Thursday, July 02, 2020

Tonight's Movie: Dudes Are Pretty People (1942) - A ClassicFlix DVD Review

DUDES ARE PRETTY PEOPLE (1942) is the first title in a new three-film set from ClassicFlix, The Complete Hal Roach Streamliners Collection, Volume 2: The Westerns.

Like the previously released The Complete Hal Roach Streamliners Collection, Volume 1: The Tracy & Sawyer Military Comedies, these "Streamliners" are all short comedies in the range of 43 to 48 minutes, roughly double the length of a two-reeler short. There were a grand total of 22 Streamliners produced by Hal Roach from 1941 to 1948.

All three of the Western Streamliners star two young actors from show business families, Jimmy Rogers (son of Will) and Noah Beery Jr. In the films their characters go by the actors' real names, Jimmy and Pidge (Beery's nickname, given to him by George M. Cohan's sister Josie).

DUDES ARE PRETTY PEOPLE gets off to a good start with the first sequence taking place in the Alabama Hills outside Lone Pine, California. There's a terrific scene where Jimmy and Pidge (or perhaps their stuntmen) round up some bulls while riding pell-mell through the hills, whooping at the top of their lungs. Perhaps it wouldn't mean as much to another viewer, but watching that take place somewhere I've been so many times was a little slice of movie joy.

Also adding to the fun was the fact that the final shootout was filmed in another location I've visited on multiple occasions, Iverson Ranch in Chatsworth.

The plot, such as it is, concerns a young miss (Marjorie Woodworth) staying at a dude ranch who is thrilled by "real cowboys"! Pidge falls for her, but Jimmy can see she's not sincere about a long-term relationship and does his best to stop Pidge from getting his heart broken.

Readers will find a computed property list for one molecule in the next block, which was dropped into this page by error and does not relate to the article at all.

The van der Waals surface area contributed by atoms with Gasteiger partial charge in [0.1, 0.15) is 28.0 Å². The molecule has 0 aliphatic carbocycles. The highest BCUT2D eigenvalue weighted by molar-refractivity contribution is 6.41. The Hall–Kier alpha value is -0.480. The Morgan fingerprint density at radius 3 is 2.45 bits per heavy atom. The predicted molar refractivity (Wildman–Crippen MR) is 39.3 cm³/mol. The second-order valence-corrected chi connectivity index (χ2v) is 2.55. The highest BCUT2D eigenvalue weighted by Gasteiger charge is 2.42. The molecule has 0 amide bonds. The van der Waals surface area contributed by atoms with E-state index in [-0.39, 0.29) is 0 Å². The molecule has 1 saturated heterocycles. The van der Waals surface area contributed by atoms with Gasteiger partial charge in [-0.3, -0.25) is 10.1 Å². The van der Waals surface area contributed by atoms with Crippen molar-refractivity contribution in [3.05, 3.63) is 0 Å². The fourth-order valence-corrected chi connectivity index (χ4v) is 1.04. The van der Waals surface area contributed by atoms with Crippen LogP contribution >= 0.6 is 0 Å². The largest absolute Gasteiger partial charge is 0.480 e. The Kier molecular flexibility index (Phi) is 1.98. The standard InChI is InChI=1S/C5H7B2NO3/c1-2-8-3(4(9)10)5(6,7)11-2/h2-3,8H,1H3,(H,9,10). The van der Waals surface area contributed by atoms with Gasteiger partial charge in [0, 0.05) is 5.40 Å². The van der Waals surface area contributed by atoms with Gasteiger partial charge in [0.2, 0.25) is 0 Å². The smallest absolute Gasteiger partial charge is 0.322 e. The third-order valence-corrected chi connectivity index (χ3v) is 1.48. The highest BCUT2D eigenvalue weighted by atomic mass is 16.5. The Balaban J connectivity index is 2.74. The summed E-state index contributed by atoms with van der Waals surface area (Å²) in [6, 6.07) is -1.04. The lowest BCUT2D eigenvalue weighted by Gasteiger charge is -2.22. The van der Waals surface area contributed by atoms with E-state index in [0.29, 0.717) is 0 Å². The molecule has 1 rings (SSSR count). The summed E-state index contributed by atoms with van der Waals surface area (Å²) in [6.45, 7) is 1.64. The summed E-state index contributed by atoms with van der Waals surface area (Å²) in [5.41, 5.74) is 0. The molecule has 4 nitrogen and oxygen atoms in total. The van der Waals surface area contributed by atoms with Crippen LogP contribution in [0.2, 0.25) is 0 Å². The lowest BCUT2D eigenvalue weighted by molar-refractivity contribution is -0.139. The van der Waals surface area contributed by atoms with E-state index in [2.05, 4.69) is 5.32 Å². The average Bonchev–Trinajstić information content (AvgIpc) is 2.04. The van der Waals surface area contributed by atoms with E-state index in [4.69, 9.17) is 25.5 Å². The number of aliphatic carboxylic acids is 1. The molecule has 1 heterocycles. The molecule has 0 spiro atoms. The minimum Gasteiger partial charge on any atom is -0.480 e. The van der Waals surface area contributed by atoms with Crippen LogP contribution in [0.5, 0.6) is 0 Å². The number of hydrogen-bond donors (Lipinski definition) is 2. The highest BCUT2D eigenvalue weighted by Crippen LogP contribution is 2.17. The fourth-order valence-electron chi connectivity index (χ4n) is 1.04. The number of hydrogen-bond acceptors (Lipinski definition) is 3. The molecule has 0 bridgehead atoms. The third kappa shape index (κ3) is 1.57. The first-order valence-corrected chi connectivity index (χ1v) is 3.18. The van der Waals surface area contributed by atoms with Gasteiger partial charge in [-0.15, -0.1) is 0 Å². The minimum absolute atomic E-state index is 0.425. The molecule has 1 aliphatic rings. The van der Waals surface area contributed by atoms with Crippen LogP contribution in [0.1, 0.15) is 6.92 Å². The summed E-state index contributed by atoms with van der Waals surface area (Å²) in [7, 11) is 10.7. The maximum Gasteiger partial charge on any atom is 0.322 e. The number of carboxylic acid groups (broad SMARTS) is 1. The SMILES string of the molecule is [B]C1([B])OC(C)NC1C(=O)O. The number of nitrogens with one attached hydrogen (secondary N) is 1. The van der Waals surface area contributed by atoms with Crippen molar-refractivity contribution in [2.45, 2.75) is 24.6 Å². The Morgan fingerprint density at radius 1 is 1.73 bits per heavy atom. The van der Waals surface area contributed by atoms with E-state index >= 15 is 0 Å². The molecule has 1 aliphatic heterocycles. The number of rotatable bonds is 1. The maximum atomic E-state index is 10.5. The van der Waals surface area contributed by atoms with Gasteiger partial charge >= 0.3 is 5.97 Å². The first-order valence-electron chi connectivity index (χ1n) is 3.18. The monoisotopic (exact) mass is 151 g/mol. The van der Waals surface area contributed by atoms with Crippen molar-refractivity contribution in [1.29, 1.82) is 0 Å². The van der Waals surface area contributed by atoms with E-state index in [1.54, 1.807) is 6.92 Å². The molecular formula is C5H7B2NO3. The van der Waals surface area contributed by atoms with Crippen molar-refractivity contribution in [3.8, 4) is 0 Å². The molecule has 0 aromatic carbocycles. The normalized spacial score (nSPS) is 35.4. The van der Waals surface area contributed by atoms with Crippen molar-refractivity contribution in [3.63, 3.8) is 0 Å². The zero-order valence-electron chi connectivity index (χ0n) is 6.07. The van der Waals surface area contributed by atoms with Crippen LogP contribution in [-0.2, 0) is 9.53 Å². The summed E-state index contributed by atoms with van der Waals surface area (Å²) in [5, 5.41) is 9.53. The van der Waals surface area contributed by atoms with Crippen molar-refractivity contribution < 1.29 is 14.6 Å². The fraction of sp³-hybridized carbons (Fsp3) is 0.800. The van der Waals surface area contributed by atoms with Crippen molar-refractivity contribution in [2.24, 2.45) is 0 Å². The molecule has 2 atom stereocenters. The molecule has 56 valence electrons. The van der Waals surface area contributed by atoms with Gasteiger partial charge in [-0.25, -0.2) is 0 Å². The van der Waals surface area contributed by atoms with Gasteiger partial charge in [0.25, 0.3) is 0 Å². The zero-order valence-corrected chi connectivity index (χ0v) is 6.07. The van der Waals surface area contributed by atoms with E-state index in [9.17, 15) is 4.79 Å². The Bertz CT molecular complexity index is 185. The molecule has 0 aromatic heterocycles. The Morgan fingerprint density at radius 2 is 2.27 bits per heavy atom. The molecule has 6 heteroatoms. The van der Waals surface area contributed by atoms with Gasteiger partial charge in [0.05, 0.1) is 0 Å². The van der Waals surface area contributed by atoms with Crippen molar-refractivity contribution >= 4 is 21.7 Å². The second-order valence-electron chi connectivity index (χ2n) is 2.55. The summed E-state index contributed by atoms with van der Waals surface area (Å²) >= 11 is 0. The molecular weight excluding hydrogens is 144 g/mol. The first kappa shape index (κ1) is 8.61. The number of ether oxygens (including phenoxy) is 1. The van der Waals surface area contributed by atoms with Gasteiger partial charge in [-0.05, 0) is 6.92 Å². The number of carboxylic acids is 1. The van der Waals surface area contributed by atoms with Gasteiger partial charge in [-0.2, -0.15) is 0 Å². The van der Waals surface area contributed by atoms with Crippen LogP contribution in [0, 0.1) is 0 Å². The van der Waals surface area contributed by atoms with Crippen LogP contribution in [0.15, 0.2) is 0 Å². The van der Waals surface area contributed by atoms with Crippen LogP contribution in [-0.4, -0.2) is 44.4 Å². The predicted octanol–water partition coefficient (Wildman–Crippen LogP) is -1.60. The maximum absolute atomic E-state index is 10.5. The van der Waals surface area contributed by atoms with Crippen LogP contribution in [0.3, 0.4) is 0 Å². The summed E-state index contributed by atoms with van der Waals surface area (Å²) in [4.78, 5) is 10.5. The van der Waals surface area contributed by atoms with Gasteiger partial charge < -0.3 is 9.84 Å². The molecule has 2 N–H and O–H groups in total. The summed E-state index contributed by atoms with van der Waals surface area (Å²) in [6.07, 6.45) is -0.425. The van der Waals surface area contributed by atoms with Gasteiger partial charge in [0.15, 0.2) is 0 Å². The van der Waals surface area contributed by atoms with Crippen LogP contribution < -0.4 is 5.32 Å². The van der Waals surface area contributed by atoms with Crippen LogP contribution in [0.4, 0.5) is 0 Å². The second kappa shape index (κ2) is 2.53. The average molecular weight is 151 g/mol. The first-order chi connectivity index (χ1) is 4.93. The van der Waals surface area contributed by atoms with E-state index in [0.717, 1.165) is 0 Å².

There's a little bit here of the Tim Holt-Richard "Chito" Martin dynamic we'd later see in RKO's postwar "B" Westerns, with Pidge as the ladies' man and Jimmy trying to keep him out of trouble.

So far I'm finding I quite like the Streamliners. They're hardly great art, yet there's good stuff to be found in each one; in this film another amusing sequence which made me chuckle involved a singer (Alberto Morin) creatively dubbing Jimmy, who's been hired to sing at the dude ranch.

The movies are short enough -- this one is just 43 minutes -- that they're over before the lightweight plots can wear out their welcome.

Another plus is that they're stocked with solid casts who know what they're doing. In this case the supporting cast includes Paul Fix, Marjorie Gateson, Paul Hurst, Grady Sutton, Sarah Edwards, and Russell Gleason (son of James and Lucile).

DUDES ARE PRETTY PEOPLE was directed by Hal Roach Jr. It was filmed in black and white by John W. Boyle.

The DVD picture is soft at times but overall is quite acceptable, with no major defects, and it has a strong soundtrack. I should note that the Streamliners are being released in the ClassicFlix Silver Series, which is meant to get relatively rare films out of the vaults and affordably into the hands of collectors without the added expense of major restoration work.

I'm looking forward to watching more Streamliners from Volumes 1 and 2, and I'll be reviewing the new Volume 3: Taxi Comedies soon as well.

Later this summer, Volume 4: Musicals will be out in August, and Volume 5: Pitts & Summerville Plus Other Rarities is coming in October.

Thanks to ClassicFlix for providing a review copy of this DVD.


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